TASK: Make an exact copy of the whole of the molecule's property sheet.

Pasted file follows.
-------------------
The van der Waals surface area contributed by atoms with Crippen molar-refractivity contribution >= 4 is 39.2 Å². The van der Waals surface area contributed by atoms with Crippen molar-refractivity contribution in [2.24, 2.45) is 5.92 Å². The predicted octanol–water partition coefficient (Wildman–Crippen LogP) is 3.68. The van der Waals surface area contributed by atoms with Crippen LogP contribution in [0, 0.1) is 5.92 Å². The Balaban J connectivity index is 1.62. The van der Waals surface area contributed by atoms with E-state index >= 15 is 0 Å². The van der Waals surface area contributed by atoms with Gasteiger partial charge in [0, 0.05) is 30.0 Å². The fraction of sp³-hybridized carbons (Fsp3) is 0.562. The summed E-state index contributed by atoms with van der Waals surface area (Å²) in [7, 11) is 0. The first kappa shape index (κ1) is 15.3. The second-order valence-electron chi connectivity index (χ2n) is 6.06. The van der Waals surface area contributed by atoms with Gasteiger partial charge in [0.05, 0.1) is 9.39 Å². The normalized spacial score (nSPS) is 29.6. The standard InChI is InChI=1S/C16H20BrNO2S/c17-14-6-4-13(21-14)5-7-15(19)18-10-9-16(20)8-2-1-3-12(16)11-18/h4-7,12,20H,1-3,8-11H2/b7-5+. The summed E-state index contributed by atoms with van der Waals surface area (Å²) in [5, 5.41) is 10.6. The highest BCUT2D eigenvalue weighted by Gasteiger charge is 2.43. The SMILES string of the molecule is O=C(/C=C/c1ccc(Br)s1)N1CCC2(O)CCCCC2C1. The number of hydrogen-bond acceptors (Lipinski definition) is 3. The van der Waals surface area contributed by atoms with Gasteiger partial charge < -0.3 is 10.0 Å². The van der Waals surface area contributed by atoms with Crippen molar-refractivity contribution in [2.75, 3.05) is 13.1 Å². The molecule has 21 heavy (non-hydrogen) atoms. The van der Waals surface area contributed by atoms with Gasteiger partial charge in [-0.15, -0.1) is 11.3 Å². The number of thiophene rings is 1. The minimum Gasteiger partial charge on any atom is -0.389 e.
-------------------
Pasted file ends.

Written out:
The van der Waals surface area contributed by atoms with Crippen molar-refractivity contribution >= 4 is 39.2 Å². The van der Waals surface area contributed by atoms with Crippen molar-refractivity contribution in [2.24, 2.45) is 5.92 Å². The predicted octanol–water partition coefficient (Wildman–Crippen LogP) is 3.68. The van der Waals surface area contributed by atoms with Crippen LogP contribution in [0, 0.1) is 5.92 Å². The Balaban J connectivity index is 1.62. The van der Waals surface area contributed by atoms with E-state index >= 15 is 0 Å². The van der Waals surface area contributed by atoms with Gasteiger partial charge in [0, 0.05) is 30.0 Å². The fraction of sp³-hybridized carbons (Fsp3) is 0.562. The summed E-state index contributed by atoms with van der Waals surface area (Å²) in [7, 11) is 0. The first kappa shape index (κ1) is 15.3. The second-order valence-electron chi connectivity index (χ2n) is 6.06. The van der Waals surface area contributed by atoms with Gasteiger partial charge in [0.05, 0.1) is 9.39 Å². The normalized spacial score (nSPS) is 29.6. The standard InChI is InChI=1S/C16H20BrNO2S/c17-14-6-4-13(21-14)5-7-15(19)18-10-9-16(20)8-2-1-3-12(16)11-18/h4-7,12,20H,1-3,8-11H2/b7-5+. The summed E-state index contributed by atoms with van der Waals surface area (Å²) in [5, 5.41) is 10.6. The highest BCUT2D eigenvalue weighted by Gasteiger charge is 2.43. The SMILES string of the molecule is O=C(/C=C/c1ccc(Br)s1)N1CCC2(O)CCCCC2C1. The number of hydrogen-bond acceptors (Lipinski definition) is 3. The van der Waals surface area contributed by atoms with Gasteiger partial charge < -0.3 is 10.0 Å². The van der Waals surface area contributed by atoms with Crippen molar-refractivity contribution in [2.75, 3.05) is 13.1 Å². The molecule has 21 heavy (non-hydrogen) atoms. The van der Waals surface area contributed by atoms with Gasteiger partial charge in [-0.15, -0.1) is 11.3 Å². The number of thiophene rings is 1. The minimum Gasteiger partial charge on any atom is -0.389 e.